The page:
4.3. Polysomnographic Findings

We found that patients with EDS had increased sleep efficiency, decreased WASO, more pronounced sleep structure disturbance, more frequent respiratory events, and more severe nocturia. Multivariate analysis showed that the MAI, AHI, and SIT90 were independent contributing factors of mild to moderate EDS and the AHI and mean SpO2 were independent contributing factors of severe EDS. However, the odds ratios (ORs) of these PSG parameters were all modest, and thus, the clinical significance is quite limited. The insufficient sample size may be one of the reasons for low OR values. Different conclusions have been reached in previous studies regarding the independent risk factors of EDS in OSA patients. Previously, researchers believed that EDS in OSA was caused by sleep structure disorders and sleep fragmentation due to recurrent respiratory events at night [14]. Later, some researchers disagreed and proposed that EDS was related to nocturnal hypoxia rather than sleep fragmentation [15]. Moreover, some researchers found that the apnea index or AHI was the predictor of EDS [35, 36]. Another study has shown that the AHI, nocturnal hypoxia, and sleep fragmentation were all independent factors of EDS [37].

4.4. Possible Mechanisms of EDS

The underlying physiological mechanisms causing EDS in OSA patients remain partially unclarified. Most studies on how OSA patients develop EDS focused on the role of CIH. Animal studies have shown that CIH resulted in loss of neuronal cells associated with sleep/wake regulation, induced nitric oxide synthase release, mediated oxidative stress and inflammatory damage in the brain regions that promote wakefulness, and mediated activation of the brain regions that promote sleep, thereby leading to sleepiness [38]. Moreover, once oxidative stress is inhibited with drugs or alleviated by knocking out the NADPH oxidase gene, lipid peroxidation damage in brain regions is blocked to reduce sleepiness [39]. In addition, EDS may be related to sleepiness-associated, hypoxia-induced increases in circulatory inflammatory mediators, such as tumor necrosis factor-α (TNF-α), interleukin 6 (IL-6), and intercellular adhesion molecule-1 (ICAM-1) [40]. Vgontzas et al. showed that etanercept, a TNF-α receptor antagonist, significantly reduced EDS [41]. Additionally, the cyclooxygenase-2/prostaglandin D synthetase and prostaglandin in D2 signaling pathways may be involved in the development of EDS [42]. Further investigation of these mechanisms will help researchers understand the pathophysiological features of OSA and its different clinical manifestations, including EDS, and provide new directions for potential prevention strategies and treatment targets.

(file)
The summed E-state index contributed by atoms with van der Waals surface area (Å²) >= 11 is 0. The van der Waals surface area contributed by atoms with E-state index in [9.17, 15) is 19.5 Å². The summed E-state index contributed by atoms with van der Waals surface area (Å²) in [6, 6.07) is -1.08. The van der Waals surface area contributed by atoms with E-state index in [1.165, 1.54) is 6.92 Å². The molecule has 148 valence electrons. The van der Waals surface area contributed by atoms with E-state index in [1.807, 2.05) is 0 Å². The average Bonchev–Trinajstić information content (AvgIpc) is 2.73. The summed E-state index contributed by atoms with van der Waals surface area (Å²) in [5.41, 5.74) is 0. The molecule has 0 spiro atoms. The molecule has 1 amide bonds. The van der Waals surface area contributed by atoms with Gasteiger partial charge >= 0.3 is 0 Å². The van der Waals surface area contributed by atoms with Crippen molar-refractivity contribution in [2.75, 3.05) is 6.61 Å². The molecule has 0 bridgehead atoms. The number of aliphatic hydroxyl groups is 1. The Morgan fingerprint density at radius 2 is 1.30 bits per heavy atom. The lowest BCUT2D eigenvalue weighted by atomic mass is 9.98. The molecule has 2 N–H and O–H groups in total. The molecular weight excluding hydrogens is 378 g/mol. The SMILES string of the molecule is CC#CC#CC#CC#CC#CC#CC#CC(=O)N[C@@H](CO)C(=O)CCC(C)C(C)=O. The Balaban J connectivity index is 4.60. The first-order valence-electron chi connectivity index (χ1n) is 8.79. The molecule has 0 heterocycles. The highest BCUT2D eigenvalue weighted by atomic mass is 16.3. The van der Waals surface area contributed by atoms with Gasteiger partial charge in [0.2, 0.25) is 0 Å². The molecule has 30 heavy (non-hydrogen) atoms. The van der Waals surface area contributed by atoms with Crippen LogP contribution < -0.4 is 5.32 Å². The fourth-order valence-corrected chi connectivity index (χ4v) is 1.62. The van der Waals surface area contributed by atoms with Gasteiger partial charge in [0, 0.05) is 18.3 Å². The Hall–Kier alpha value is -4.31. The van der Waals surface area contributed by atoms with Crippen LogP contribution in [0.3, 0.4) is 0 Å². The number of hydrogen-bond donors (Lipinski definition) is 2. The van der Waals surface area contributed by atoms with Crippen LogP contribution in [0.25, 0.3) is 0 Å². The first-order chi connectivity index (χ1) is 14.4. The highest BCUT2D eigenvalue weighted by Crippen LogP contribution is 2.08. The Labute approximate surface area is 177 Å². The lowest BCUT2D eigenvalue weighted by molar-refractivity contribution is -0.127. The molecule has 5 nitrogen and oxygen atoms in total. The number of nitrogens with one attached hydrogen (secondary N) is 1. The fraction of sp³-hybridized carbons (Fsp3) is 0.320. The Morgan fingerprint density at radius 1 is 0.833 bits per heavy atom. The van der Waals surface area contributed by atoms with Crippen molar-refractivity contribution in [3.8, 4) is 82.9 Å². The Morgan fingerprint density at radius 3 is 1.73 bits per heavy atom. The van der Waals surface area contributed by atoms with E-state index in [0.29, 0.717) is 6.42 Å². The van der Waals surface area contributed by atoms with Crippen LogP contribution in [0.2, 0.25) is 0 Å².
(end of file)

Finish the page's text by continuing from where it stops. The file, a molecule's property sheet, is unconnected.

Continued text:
4.5. Care for Non-EDS Patients

CPAP is the first-line therapy for moderate to severe OSA, and its positive effects are more prominent in EDS patients. This is partly due to better adherence to CPAP treatment in EDS patients. However, just as shown in our study, a large number of patients do not have daytime sleepiness. The management of non-EDS subjects may be a challenge and deserves attention. Up to now, only a few studies focused on the treatment of non-EDS patients, and the results were conflicting. Large randomized clinical trials with long-term follow-up are needed to evaluate the impact of CPAP on OSA patients without EDS. On the contrary, the progress in the understanding of treatment choice for non-EDS patients is depending on more detailed identification of factors and mechanisms contributing to differentiate this distinct clinical phenotype [13].

4.6. Strengths and Limitations

This study has some advantages over previous studies: First, we conducted a comprehensive analysis of clinical features (including demographic information, symptoms, signs, and common comorbidities) and PSG variables (including sleep structure, respiratory events, and nocturnal hypoxia-related parameters). Meanwhile, clinical features of EDS were carefully investigated by stratifying the sample into different EDS severity groups. Second, compared with most studies in the existing literature coming from western countries, the patients included in this study had a relatively low BMI. The results of our study reflect the characteristics of Chinese patients. Moreover, we think they can also be extrapolated to other OSA populations that are not very obese. Nevertheless, this study has some limitations that should be considered when interpreting the results: First, the ESS score was used to assess subjective sleepiness. The ESS is simple and has its shortcomings. The results would be more accurate if the multiple sleep latency test (MSLT) was used to assess objective sleepiness concurrently; however, the MSLT is time-consuming and labor-intensive and is not available in our center. Second, the sample size was relatively small for such a common disease. By increasing the sample size, we may find more stronger predictors of EDS. Larger and well-controlled studies are needed in the future for more in-depth investigations.